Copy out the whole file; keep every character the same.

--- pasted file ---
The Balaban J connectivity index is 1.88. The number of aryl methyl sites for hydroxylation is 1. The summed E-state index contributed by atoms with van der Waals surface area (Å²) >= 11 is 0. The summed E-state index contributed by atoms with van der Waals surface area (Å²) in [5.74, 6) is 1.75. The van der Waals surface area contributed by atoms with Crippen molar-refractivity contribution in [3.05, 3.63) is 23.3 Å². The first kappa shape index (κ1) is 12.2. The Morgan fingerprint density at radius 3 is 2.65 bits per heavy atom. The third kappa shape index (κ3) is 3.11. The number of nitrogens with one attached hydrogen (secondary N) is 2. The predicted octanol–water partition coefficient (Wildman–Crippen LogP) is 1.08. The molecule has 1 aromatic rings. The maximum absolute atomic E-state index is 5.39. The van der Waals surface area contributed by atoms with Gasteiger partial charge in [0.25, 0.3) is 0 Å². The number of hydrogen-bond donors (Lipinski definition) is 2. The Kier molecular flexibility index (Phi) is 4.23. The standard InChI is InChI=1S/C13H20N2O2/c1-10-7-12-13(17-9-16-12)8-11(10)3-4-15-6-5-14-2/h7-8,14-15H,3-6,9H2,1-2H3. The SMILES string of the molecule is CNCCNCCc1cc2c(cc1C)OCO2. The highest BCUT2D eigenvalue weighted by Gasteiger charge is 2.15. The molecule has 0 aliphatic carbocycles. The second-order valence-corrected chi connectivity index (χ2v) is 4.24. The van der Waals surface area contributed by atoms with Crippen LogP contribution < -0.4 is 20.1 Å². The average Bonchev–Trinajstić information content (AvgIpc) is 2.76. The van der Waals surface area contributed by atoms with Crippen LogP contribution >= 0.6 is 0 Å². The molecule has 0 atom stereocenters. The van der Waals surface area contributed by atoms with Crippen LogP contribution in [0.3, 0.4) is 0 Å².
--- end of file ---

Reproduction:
The Balaban J connectivity index is 1.88. The number of aryl methyl sites for hydroxylation is 1. The summed E-state index contributed by atoms with van der Waals surface area (Å²) >= 11 is 0. The summed E-state index contributed by atoms with van der Waals surface area (Å²) in [5.74, 6) is 1.75. The van der Waals surface area contributed by atoms with Crippen molar-refractivity contribution in [3.05, 3.63) is 23.3 Å². The first kappa shape index (κ1) is 12.2. The Morgan fingerprint density at radius 3 is 2.65 bits per heavy atom. The third kappa shape index (κ3) is 3.11. The number of nitrogens with one attached hydrogen (secondary N) is 2. The predicted octanol–water partition coefficient (Wildman–Crippen LogP) is 1.08. The molecule has 1 aromatic rings. The maximum absolute atomic E-state index is 5.39. The van der Waals surface area contributed by atoms with Gasteiger partial charge in [0.25, 0.3) is 0 Å². The number of hydrogen-bond donors (Lipinski definition) is 2. The Kier molecular flexibility index (Phi) is 4.23. The standard InChI is InChI=1S/C13H20N2O2/c1-10-7-12-13(17-9-16-12)8-11(10)3-4-15-6-5-14-2/h7-8,14-15H,3-6,9H2,1-2H3. The SMILES string of the molecule is CNCCNCCc1cc2c(cc1C)OCO2. The highest BCUT2D eigenvalue weighted by Gasteiger charge is 2.15. The molecule has 0 aliphatic carbocycles. The second-order valence-corrected chi connectivity index (χ2v) is 4.24. The van der Waals surface area contributed by atoms with Crippen LogP contribution < -0.4 is 20.1 Å². The average Bonchev–Trinajstić information content (AvgIpc) is 2.76. The van der Waals surface area contributed by atoms with Crippen LogP contribution >= 0.6 is 0 Å². The molecule has 0 atom stereocenters. The van der Waals surface area contributed by atoms with Crippen LogP contribution in [0.3, 0.4) is 0 Å².